Gyumri Family of Eight: Children Dream of Simple Things and Equality
Six children live with their parents in a small apartment in Gyumri, Armenia’s second largest city.
Gyulnara is twelve, Hasmik is ten, Vardushik is eight, Hamlet is six, Spartak is three and Ani is two.
"We are poor but can understand everyone. But the rich do not understand us," says Hasmik, and looks away.
Her younger sister Ani, aged two, sits on a bunch of cardboard the kids have collected to be burned instead of fire wood.
Hasmik is in the 5th grade. She knows how difficult it was for her parents to come up with the 1,070 drams ($2.2) needed to enter the Mathematical Kangaroo school competition. The girl says that they managed to collect the 1,000 drams, leaving them 70 drams short. But they paid the entry fee. Her mother, Jemma Tovmasyan, notes that Hasmik is quite good at mathematics.
Jemma, 31, says she had a lot of difficulties in her parents’ house, too. They were five children, and her mother worked in the fields.
Their two-room apartment, which lacks a kitchen, is full of smoke, since the stove’s exhaust pipe is damaged. There are very few items of furniture inside. The piano is for Gyulnara. She attends a music school. Jemma says she studies well. Overall, her three daughters study well at school. They only have trouble learning foreign languages.
Jemma, Gyulnara and Hasmik
Jemma's husband comes in. He can hardly stand. He’s an alcoholic. Jemma says her mother-in-law, who used to live with them, suddenly died in January. That’s when the man turned to drink. Once, he had to be rushed to intensive care. The doctors told him to stay away from the bottle.
A sewing machine sits near the window. In the evenings, Jemma and her husband sew gloves. They sew 100 pairs а month, selling most of them to the bakeries for 100 drams a pair, earning 10,000 drams per month.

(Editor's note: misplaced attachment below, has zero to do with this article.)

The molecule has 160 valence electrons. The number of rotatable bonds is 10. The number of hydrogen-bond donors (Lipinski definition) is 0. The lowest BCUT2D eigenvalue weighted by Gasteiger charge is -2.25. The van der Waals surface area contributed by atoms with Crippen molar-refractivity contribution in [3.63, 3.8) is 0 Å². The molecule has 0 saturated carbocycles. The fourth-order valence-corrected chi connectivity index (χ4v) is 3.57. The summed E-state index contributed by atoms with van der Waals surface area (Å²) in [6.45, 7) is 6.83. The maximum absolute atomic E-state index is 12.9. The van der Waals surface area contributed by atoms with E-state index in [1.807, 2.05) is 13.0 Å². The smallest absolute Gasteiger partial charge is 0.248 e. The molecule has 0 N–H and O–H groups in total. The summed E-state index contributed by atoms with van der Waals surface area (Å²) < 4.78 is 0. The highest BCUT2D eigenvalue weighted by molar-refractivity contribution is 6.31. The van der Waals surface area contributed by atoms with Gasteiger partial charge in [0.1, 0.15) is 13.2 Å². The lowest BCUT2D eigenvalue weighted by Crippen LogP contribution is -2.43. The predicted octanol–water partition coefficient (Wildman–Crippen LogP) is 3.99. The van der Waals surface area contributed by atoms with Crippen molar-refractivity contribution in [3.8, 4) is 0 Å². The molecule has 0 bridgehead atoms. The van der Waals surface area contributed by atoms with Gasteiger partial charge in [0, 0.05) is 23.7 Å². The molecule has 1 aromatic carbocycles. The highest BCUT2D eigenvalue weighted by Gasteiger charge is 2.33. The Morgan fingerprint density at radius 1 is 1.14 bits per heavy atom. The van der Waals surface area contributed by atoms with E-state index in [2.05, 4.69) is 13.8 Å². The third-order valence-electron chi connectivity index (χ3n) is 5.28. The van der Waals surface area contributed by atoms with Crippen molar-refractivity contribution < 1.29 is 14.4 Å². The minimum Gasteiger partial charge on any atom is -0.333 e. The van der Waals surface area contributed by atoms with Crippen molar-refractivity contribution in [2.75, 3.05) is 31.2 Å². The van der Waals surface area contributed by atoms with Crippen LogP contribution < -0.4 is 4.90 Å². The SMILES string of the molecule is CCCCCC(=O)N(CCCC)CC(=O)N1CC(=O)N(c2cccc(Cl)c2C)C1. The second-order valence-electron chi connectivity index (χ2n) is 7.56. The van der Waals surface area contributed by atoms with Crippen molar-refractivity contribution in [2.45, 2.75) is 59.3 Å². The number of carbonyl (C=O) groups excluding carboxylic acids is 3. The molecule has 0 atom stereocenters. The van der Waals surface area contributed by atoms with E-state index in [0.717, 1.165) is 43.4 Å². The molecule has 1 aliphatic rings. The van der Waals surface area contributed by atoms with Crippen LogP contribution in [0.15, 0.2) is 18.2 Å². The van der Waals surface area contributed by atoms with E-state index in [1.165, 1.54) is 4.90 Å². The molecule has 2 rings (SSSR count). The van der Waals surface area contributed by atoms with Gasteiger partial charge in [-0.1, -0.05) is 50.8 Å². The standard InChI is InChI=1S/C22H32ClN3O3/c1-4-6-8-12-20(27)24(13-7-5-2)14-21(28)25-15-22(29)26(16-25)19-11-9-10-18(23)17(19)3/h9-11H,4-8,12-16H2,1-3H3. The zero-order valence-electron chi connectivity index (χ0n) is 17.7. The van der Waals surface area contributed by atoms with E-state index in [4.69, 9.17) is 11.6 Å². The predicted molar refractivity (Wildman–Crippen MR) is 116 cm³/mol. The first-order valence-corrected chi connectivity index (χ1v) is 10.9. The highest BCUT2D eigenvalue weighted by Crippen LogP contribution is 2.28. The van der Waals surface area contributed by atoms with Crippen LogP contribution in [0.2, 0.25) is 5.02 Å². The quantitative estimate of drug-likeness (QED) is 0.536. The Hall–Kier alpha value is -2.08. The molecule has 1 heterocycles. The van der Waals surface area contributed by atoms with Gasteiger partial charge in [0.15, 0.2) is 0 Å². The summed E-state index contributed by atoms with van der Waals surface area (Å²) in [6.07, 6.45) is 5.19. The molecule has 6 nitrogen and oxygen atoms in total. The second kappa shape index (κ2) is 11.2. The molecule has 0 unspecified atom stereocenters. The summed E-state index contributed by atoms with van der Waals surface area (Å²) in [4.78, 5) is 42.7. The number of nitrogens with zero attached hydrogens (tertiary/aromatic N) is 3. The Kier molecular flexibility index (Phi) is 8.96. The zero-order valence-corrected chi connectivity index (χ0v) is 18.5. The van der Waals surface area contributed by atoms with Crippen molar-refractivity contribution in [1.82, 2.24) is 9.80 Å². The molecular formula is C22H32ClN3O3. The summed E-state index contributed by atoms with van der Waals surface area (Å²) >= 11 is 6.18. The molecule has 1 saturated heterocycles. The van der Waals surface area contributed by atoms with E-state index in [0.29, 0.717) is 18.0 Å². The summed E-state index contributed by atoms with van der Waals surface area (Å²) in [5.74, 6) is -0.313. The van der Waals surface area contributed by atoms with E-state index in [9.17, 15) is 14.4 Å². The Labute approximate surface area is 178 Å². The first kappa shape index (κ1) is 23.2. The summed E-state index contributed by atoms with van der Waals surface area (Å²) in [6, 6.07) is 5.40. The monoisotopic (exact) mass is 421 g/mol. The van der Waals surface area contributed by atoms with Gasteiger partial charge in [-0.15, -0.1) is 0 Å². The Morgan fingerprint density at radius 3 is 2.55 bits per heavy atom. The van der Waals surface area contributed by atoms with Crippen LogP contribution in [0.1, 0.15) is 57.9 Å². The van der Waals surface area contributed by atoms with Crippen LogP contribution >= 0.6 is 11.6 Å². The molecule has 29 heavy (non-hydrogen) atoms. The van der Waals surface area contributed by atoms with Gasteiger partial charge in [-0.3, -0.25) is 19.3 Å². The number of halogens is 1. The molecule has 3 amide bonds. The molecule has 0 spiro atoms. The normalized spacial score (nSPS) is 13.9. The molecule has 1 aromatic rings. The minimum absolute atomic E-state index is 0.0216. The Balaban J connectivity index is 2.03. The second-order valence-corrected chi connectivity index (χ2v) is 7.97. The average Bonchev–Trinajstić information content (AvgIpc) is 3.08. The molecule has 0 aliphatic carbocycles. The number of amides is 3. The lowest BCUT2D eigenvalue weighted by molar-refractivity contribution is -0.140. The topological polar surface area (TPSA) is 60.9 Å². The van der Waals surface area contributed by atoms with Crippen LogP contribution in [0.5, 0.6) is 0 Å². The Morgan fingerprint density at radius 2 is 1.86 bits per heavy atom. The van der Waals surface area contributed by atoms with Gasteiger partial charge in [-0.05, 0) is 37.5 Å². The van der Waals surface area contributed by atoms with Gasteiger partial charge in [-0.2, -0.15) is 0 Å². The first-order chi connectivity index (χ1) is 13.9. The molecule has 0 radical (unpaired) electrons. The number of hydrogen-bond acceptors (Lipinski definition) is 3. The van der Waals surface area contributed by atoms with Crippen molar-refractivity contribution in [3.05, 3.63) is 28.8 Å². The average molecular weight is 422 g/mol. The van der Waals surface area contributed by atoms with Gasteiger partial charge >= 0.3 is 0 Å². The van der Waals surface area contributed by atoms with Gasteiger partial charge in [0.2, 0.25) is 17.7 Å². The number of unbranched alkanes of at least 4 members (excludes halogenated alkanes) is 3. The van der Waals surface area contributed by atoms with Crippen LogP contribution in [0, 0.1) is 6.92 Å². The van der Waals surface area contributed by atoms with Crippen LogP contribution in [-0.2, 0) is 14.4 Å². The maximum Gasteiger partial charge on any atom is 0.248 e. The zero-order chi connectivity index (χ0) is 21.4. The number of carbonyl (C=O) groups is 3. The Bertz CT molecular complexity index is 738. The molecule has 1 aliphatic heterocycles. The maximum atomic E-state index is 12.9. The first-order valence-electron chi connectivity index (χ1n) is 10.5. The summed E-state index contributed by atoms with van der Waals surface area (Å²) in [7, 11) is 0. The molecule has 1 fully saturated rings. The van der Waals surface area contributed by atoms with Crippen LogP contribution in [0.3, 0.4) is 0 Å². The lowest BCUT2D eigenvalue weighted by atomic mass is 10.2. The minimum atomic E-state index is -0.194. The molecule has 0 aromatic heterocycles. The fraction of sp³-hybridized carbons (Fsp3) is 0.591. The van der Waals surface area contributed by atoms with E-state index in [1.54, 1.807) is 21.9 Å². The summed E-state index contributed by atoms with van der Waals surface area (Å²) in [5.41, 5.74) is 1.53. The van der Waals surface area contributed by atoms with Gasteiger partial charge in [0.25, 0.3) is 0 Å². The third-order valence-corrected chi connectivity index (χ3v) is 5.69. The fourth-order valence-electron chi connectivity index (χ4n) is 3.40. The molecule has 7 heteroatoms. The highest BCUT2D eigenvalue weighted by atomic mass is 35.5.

The family’s state allowance is 62,000 drams ($129).
10-year-old Hasmik says she dreams of having a desk. It is difficult to write on a small table in the living room, and the noise of the little ones is quite disturbing. She dreams of having a house and her own room, in order to write and read quietly. "We all sleep next to each other, which is not convenient at all," she says.
Jemma says we can never really understand their situation: one needs to live in the same conditions to be able to understand.
Hasmik adds, "Sometimes we wear clothes found next to the garbage bins. If they are not good enough, we burn them." The stove is fired up all year long with whatever is available. It’s to heat the apartment and to cook. It’s damp in the apartment, and the clothes and the bed get wet.
Hamlet, Spartak and Vardushik
"The children in our previous class were very rich. There was a girl, Milena, whose family had a big store. She wanted to make my classmates not play with me. When she moved, everything became better," says Hasmik.
Gyulnara adds that in her previous school the rich children in the class did not want to play with the poor. It was difficult for her, but then she changed the school and now her classmates do play with her.
Hasmik says the teacher treats the poor and rich children differently; shouting at the poor, while making jokes with the better-off children.
Jemma says that they don’t have much money, but when they see beggars, they give coins.
Gyulnara asks Hasmik to tell the story about an old man. Hasmik says one day they went to the store to buy some bread, and saw an old man digging in the garbage bin in the street. They thought he was looking for food. After buying the bread for themselves, they still had 50 drams left, so they bought a bun for the old man. But when they exited the store, he was gone.
Gyulnara, Hasmik and Vardushik have many dreams. They want to attend gymnastics classesbut cannot afford the monthly 5,000 drams fee.
The children accompany us to the nearest bus stop. We speak about goals and dreams again.
I tell Hasmik that I’m looking forward to her victory in the Kangaroo contest. She’s a bit uncertain about winning.
Hasmik doesn’t know what profession she will choose when she grows up, but one thing is certain - she won’t discriminate between rich and poor; she’ll help everyone.
Photos by Narek Aleksanyan